The Situation of Syrian Refugees in the Neighbouring Countries: What Role Should the European Union Play?

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An end of the Syrian conflict is not remotely within sight. So far, more than two million people have left the country, more than four million are displaced internally; at least seven million are affected by the conflict and are in need of humanitarian assistance. Three quarters of the Syrian refugees are received in neighbouring countries, the great majority in Lebanon, Jordan and Turkey, a situation which puts great political, economic and social pressure on these countries. The security of both the Syrian refugees and of the hosting communities is at risk. The European Union may be the largest donor with the total humanitarian assistance committed by the EU over 1.85 billion euro, but there is more the EU and its Member States should do. The refugee situation asks for a sustainable solution. EU assistance should not just focus on humanitarian aid, but also on strengthening the self-reliance of both the refugee communities and their hosting communities. Even in case of a negotiated settlement of the conflict, it would take a very long time for all the refugees to return. Part of them will have left the country for ever, even if they do not realise that yet. Others will still leave the country after a settlement of the conflict. It can be expected that tens or even hundreds of thousands of Syrians will end up in Europe somehow. The question is not only what the EU can do to help the regional host countries, the question is also how many Syrian refugees the EU and its Member States are willing to accept.

The panel of the Böll Lunch Debate ‘‘The Situation of Syrian Refugees in the Neighbouring Countries: What Role Should the European Union Play?’ consisted of representatives of the Heinrich-Böll-Stiftung, IKV Pax Christi and NGOs from Lebanon and Turkey as well as Members of the European Parliament[1]. Among the audience were diplomats from Syria’s neighbouring countries and representatives from think tanks, NGOs and the European Institutions dealing with refugee issues. In the debate it was pointed out that the neighbouring countries are doing a great deal to help the refugees. The burden is clearly not to be left solely on the neighbouring countries’ shoulders. The focus in the debate lay not so much on more aid from the European Union’s side, but on different aid and support.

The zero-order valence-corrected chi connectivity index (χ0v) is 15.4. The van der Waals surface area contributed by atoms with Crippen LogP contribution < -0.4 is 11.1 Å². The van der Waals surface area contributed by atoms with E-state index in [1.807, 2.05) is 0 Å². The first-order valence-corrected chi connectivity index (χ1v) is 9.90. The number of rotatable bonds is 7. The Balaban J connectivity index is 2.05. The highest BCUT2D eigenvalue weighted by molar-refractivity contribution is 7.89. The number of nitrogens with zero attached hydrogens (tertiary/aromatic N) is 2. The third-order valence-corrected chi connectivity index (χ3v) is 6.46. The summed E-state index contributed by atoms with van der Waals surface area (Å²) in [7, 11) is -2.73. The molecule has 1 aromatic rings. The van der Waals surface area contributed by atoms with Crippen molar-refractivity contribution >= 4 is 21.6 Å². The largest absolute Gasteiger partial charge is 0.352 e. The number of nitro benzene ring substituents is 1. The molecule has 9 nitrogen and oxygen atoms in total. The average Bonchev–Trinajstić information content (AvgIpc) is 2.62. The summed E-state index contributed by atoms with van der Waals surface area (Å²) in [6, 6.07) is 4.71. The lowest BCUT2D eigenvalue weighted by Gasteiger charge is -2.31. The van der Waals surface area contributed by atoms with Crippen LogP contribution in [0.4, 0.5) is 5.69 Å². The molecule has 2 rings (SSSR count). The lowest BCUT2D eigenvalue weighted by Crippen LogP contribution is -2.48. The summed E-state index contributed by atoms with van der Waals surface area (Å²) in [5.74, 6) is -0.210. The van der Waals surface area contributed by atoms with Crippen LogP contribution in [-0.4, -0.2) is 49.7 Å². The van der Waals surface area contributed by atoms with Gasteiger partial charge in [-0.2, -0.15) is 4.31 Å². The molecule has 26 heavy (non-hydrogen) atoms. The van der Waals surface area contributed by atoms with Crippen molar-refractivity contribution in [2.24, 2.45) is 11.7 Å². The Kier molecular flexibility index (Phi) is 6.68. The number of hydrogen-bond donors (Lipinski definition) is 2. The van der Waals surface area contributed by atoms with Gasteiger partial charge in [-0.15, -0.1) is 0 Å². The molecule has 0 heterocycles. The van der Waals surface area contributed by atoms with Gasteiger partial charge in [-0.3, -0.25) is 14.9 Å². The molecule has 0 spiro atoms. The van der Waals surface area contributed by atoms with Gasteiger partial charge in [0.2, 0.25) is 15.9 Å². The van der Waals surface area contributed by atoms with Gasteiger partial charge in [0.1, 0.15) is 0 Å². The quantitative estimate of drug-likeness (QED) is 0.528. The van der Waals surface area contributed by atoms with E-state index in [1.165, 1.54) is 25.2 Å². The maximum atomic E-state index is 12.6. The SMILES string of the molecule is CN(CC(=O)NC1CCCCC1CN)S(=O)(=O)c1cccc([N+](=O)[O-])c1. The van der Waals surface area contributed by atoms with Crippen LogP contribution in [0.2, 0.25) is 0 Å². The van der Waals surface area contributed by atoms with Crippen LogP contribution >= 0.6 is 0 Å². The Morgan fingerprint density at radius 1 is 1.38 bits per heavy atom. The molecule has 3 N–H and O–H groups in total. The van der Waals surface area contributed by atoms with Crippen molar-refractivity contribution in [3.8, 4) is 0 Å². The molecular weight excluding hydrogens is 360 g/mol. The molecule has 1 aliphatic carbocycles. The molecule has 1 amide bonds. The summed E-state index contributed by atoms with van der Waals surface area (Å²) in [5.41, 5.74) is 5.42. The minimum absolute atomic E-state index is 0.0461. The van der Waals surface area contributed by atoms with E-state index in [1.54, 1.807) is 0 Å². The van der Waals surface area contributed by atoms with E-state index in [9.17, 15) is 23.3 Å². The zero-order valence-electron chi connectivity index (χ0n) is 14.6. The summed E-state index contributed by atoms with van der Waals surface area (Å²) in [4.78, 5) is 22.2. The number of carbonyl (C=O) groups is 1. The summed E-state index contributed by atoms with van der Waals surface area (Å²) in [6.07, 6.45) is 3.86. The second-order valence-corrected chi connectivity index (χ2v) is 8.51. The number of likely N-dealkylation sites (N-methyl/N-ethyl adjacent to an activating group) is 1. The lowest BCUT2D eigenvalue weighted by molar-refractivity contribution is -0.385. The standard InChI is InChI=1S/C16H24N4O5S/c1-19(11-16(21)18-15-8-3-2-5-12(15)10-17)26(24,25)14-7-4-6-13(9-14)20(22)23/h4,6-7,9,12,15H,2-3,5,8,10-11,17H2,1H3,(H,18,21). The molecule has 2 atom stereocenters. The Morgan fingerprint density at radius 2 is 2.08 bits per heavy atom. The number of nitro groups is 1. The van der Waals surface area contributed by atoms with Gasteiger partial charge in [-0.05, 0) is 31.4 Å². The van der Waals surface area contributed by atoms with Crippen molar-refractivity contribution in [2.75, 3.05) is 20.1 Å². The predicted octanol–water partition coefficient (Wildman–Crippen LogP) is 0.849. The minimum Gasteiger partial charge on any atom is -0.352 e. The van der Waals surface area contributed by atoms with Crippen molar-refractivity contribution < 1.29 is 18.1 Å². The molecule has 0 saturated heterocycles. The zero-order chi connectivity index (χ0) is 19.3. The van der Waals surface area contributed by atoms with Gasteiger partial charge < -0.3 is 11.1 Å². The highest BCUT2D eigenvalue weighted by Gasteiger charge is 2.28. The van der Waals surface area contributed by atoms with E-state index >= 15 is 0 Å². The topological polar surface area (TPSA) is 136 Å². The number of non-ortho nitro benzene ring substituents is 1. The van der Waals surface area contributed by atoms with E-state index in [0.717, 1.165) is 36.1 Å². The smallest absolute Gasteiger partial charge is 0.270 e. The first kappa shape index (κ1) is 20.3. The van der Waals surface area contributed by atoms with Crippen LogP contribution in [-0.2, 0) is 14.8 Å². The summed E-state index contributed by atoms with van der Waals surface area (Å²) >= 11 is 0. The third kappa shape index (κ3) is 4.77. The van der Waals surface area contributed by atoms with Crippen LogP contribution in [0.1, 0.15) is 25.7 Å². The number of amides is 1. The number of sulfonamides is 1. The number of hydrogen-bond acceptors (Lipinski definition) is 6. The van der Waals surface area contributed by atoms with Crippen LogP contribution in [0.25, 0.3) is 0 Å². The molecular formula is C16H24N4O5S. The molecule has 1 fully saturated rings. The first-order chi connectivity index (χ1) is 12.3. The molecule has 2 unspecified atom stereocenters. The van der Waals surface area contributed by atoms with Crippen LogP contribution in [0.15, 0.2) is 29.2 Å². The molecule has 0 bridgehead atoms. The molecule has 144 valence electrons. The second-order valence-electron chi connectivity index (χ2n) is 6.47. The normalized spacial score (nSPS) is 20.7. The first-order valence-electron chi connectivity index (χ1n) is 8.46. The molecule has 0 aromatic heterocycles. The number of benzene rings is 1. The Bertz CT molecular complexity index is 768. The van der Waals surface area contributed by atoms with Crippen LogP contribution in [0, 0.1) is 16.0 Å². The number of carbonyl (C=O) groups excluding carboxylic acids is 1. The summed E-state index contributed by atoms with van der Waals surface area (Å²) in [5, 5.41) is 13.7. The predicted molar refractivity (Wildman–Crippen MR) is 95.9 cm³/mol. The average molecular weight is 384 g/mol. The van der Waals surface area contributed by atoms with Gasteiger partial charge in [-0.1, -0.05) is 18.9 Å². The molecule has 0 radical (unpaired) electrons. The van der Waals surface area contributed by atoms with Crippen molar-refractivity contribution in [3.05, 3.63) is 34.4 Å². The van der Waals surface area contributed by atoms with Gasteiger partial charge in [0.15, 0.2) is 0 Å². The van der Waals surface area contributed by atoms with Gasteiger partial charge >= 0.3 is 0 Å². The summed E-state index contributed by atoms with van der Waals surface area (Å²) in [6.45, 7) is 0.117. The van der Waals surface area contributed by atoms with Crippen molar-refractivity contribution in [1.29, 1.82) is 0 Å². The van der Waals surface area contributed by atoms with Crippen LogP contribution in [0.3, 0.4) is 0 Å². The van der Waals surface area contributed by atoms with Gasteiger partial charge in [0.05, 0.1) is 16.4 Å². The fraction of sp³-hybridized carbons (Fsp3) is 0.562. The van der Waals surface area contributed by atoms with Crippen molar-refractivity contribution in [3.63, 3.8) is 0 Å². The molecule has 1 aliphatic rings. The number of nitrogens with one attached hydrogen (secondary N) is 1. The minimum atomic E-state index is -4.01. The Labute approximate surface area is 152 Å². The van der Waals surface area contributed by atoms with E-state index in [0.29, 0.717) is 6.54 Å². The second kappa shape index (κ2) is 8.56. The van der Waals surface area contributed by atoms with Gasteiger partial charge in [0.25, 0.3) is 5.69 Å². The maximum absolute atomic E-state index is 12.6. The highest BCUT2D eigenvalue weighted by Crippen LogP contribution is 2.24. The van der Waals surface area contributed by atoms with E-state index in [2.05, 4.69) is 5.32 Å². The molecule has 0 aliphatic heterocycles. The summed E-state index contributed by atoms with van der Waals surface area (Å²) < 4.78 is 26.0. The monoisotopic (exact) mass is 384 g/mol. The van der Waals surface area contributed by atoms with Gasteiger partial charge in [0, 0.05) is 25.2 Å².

Conclusions and recommendations for EU measures:

1. Although the European Union is the biggest donor of financial aid with nearly €2 billion in relief and recovery aid for Syrian refugees, the EU has been lacking a role of leadership since the beginning of the crisis in March 2011. Neither could the EU play an important role when the escalation began nor in dealing with its consequences. There is an evident focus on ‘ad hoc problems’ (e.g. the arms embargo or raising financial aid) and a lack of a long term perspective or strategy. Unfortunately, there has not been a lot of positive development within the last months or even years. The humanitarian situation has neither been solved nor could the ferocious fighting be stopped. Neither the EU as a whole nor any of its institutions or Member States has by now developed a broader strategy. The distribution of power among the Member States and the EU causes procrastination, there is a lack of cooperation and willingness to work together under the EU flag (e.g. through the European External Action Service) on the side of many Member States.

2. A strategy for the EU could be to reinforce the support of the local communities in Syria and the neighbouring countries to provide for educational and health care institutions as well as crime prevention programmes. Moreover, the EU has to strengthen its cooperation with the neighbouring countries to obtain a clearer understanding of the circumstances at the borders. In light of examples of abusing provided financial aid, the cooperation between the international community, the EU, national governments and NGOs is even more important.

3. The international community should show the neighbouring countries its gratitude and respect for continuing to host Syrian refugees and other countries. EU Member States should be more willing to open their borders to host Syrian refugees and to provide more financial support. If the international community does not maintain the level of financial assistance, the neighbouring countries might feel forced to change their policies and close the borders, which most likely would cause an increasing tension in the border area and in the camps.